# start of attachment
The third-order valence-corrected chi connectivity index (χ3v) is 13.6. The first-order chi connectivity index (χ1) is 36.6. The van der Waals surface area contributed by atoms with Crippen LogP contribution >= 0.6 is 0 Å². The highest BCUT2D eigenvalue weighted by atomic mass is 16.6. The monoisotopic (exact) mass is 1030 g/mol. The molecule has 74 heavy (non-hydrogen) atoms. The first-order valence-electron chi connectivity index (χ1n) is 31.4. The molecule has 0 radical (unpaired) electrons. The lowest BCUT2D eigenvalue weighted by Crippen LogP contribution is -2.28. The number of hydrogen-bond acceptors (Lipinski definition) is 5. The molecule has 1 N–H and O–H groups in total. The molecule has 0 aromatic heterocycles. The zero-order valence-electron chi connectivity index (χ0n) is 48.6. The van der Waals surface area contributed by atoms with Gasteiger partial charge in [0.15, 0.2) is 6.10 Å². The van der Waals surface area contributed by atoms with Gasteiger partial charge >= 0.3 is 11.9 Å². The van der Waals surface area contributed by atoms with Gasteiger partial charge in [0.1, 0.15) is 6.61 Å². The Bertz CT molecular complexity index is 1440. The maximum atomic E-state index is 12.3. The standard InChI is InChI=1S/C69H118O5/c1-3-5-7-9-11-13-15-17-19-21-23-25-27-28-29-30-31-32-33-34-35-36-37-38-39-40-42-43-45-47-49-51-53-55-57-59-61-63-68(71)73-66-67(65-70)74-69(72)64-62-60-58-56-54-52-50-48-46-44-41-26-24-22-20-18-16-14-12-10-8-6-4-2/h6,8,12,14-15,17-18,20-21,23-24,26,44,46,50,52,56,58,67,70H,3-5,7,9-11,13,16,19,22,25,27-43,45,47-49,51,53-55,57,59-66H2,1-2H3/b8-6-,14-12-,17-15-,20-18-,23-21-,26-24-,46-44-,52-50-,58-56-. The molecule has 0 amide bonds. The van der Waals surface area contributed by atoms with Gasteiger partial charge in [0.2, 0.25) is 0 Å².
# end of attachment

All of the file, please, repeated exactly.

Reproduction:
The third-order valence-corrected chi connectivity index (χ3v) is 13.6. The first-order chi connectivity index (χ1) is 36.6. The van der Waals surface area contributed by atoms with Crippen LogP contribution >= 0.6 is 0 Å². The highest BCUT2D eigenvalue weighted by atomic mass is 16.6. The monoisotopic (exact) mass is 1030 g/mol. The molecule has 74 heavy (non-hydrogen) atoms. The first-order valence-electron chi connectivity index (χ1n) is 31.4. The molecule has 0 radical (unpaired) electrons. The lowest BCUT2D eigenvalue weighted by Crippen LogP contribution is -2.28. The number of hydrogen-bond acceptors (Lipinski definition) is 5. The molecule has 1 N–H and O–H groups in total. The molecule has 0 aromatic heterocycles. The zero-order valence-electron chi connectivity index (χ0n) is 48.6. The van der Waals surface area contributed by atoms with Gasteiger partial charge in [0.15, 0.2) is 6.10 Å². The van der Waals surface area contributed by atoms with Gasteiger partial charge >= 0.3 is 11.9 Å². The van der Waals surface area contributed by atoms with Gasteiger partial charge in [0.1, 0.15) is 6.61 Å². The Bertz CT molecular complexity index is 1440. The maximum atomic E-state index is 12.3. The standard InChI is InChI=1S/C69H118O5/c1-3-5-7-9-11-13-15-17-19-21-23-25-27-28-29-30-31-32-33-34-35-36-37-38-39-40-42-43-45-47-49-51-53-55-57-59-61-63-68(71)73-66-67(65-70)74-69(72)64-62-60-58-56-54-52-50-48-46-44-41-26-24-22-20-18-16-14-12-10-8-6-4-2/h6,8,12,14-15,17-18,20-21,23-24,26,44,46,50,52,56,58,67,70H,3-5,7,9-11,13,16,19,22,25,27-43,45,47-49,51,53-55,57,59-66H2,1-2H3/b8-6-,14-12-,17-15-,20-18-,23-21-,26-24-,46-44-,52-50-,58-56-. The molecule has 0 amide bonds. The van der Waals surface area contributed by atoms with Gasteiger partial charge in [0.2, 0.25) is 0 Å².